FIG. 5 shows tooling which could be used to bond an impedance matching layer  of constant thickness to the concave surface of the graded sensor . The graded sensor  is backed by a support structure  which closely fits its stepped convex surface. The impedance matching layer is coated with bonding material and placed in contact with the concave surface of the sensor . Linear drive shaft  drives flexible ram  into tight contact with the impedance matching layer , thereby helping to bond it to the sensor .
FIG. 6 illustrates how the thickness of the impedance matching layer  could be graded to correspond to the thickness of the underlying section of the sensor . Such grading is necessary because the impedance matching layer  should be a quarter-wavelength thick to properly match the sensor's impedance. A tool  is pressed against impedance matching layer  by linear drive shaft . The convex surface of the tool  is designed to thin impedance matching layer  more in the central portion than at the periphery. The shell  is supported by support structure .
In the alternative embodiment of this invention, an ultrasonic sensor is designed in the form of a linear array , having two or more resonant frequencies. The steps in fabricating such an a linear array are shown in FIGS. 7 through 10. Prior to this invention, the thickness of each element in the array would be constant, so that all elements of the array would be resonant at the same frequency. In the alternative embodiment of the invention, a linear array  is fabricated from a rectangular block of piezoelectric material , so that those individual sensors  in the central portion of the block  are thinnest, and those in the outermost portion of the block  are thickest.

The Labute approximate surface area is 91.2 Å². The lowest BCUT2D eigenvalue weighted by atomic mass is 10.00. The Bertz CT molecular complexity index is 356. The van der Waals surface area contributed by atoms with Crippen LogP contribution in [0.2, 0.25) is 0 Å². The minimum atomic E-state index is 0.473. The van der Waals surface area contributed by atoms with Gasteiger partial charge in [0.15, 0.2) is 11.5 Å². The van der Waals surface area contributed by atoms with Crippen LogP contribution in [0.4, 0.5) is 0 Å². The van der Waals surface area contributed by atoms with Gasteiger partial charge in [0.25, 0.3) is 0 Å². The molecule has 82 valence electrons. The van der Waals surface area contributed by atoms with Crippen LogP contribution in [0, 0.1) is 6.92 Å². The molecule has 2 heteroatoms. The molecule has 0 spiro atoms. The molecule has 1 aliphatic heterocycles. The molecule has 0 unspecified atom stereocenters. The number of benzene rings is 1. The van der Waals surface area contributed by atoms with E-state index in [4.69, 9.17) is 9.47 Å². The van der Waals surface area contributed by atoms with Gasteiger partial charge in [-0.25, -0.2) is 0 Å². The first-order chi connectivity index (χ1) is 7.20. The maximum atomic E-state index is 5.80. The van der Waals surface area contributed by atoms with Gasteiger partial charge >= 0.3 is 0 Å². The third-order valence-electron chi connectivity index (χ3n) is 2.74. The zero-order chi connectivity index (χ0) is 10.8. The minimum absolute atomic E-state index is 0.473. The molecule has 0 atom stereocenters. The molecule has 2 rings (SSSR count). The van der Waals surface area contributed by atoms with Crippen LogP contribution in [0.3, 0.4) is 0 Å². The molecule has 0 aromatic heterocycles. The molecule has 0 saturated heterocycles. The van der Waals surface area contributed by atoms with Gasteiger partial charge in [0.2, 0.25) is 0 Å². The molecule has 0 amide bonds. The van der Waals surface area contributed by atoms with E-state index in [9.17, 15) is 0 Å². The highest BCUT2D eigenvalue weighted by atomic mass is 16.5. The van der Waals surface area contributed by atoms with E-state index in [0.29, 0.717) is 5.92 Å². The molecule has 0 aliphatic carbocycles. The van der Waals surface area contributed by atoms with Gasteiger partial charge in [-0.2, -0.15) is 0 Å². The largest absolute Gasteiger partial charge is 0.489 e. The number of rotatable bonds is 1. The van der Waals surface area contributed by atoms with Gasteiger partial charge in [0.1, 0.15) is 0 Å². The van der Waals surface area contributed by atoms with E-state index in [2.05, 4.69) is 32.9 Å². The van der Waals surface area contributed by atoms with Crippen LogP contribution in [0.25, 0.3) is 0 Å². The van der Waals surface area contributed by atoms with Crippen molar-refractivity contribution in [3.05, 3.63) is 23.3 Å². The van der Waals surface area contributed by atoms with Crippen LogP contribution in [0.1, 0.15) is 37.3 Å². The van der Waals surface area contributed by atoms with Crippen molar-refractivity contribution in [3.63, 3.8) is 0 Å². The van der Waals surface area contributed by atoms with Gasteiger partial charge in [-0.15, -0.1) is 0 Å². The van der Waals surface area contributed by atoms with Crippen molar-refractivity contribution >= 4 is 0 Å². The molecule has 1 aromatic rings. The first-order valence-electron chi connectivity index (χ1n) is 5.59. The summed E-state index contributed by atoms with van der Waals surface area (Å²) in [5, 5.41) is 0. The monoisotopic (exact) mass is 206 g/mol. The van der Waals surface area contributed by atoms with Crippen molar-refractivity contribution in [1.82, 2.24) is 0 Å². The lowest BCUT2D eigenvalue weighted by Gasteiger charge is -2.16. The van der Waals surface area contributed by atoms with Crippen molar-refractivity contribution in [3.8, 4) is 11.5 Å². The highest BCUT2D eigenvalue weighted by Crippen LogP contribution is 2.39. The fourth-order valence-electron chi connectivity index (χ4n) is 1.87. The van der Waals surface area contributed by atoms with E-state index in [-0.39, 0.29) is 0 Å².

In a conventional linear array, the elements are arranged on a planar backing, typically an epoxy material. However, in the alternative embodiment, the shape of the backing  is complementary to the steps [56,58] in the piezoelectric block .
The backing may be attached to the steps surface of the piezoelectric block  by pouring. The backing provides a rigid support for the block  during subsequent operations, and it may provide desired acoustic attenuation. The front surface of the block  is lapped to the desired thickness by removing some material , as shown in FIG. 9. Then the front surface is cut into individual array elements  by a series of saw slots . Each slot  extends into the backing ]60] a distance approximately equal to the size of a step. The cuts  minimize the cross-coupling between array elements .